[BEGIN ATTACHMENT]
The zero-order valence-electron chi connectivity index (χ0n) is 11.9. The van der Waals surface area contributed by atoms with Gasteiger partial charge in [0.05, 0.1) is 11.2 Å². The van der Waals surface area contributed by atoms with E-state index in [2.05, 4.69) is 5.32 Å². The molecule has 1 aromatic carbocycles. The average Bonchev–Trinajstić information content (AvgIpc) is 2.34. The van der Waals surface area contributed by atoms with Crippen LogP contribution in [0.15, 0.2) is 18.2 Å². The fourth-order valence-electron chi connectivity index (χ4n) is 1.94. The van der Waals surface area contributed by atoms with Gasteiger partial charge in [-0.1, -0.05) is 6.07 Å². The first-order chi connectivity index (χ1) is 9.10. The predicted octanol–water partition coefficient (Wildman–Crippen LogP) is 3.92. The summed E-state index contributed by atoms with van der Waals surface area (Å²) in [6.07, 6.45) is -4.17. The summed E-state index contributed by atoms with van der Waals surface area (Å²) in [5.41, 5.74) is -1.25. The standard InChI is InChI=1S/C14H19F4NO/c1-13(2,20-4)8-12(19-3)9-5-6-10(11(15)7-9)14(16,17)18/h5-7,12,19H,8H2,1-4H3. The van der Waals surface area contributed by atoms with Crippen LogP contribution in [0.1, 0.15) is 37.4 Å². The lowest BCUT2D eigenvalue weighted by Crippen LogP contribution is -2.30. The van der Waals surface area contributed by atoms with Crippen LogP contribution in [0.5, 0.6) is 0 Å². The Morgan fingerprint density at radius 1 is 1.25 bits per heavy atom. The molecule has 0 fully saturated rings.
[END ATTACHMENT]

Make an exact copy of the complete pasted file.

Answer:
The zero-order valence-electron chi connectivity index (χ0n) is 11.9. The van der Waals surface area contributed by atoms with Gasteiger partial charge in [0.05, 0.1) is 11.2 Å². The van der Waals surface area contributed by atoms with E-state index in [2.05, 4.69) is 5.32 Å². The molecule has 1 aromatic carbocycles. The average Bonchev–Trinajstić information content (AvgIpc) is 2.34. The van der Waals surface area contributed by atoms with Crippen LogP contribution in [0.15, 0.2) is 18.2 Å². The fourth-order valence-electron chi connectivity index (χ4n) is 1.94. The van der Waals surface area contributed by atoms with Gasteiger partial charge in [-0.1, -0.05) is 6.07 Å². The first-order chi connectivity index (χ1) is 9.10. The predicted octanol–water partition coefficient (Wildman–Crippen LogP) is 3.92. The summed E-state index contributed by atoms with van der Waals surface area (Å²) in [6.07, 6.45) is -4.17. The summed E-state index contributed by atoms with van der Waals surface area (Å²) in [5.41, 5.74) is -1.25. The standard InChI is InChI=1S/C14H19F4NO/c1-13(2,20-4)8-12(19-3)9-5-6-10(11(15)7-9)14(16,17)18/h5-7,12,19H,8H2,1-4H3. The van der Waals surface area contributed by atoms with Crippen LogP contribution in [0.1, 0.15) is 37.4 Å². The lowest BCUT2D eigenvalue weighted by Crippen LogP contribution is -2.30. The van der Waals surface area contributed by atoms with Crippen LogP contribution in [0.5, 0.6) is 0 Å². The Morgan fingerprint density at radius 1 is 1.25 bits per heavy atom. The molecule has 0 fully saturated rings.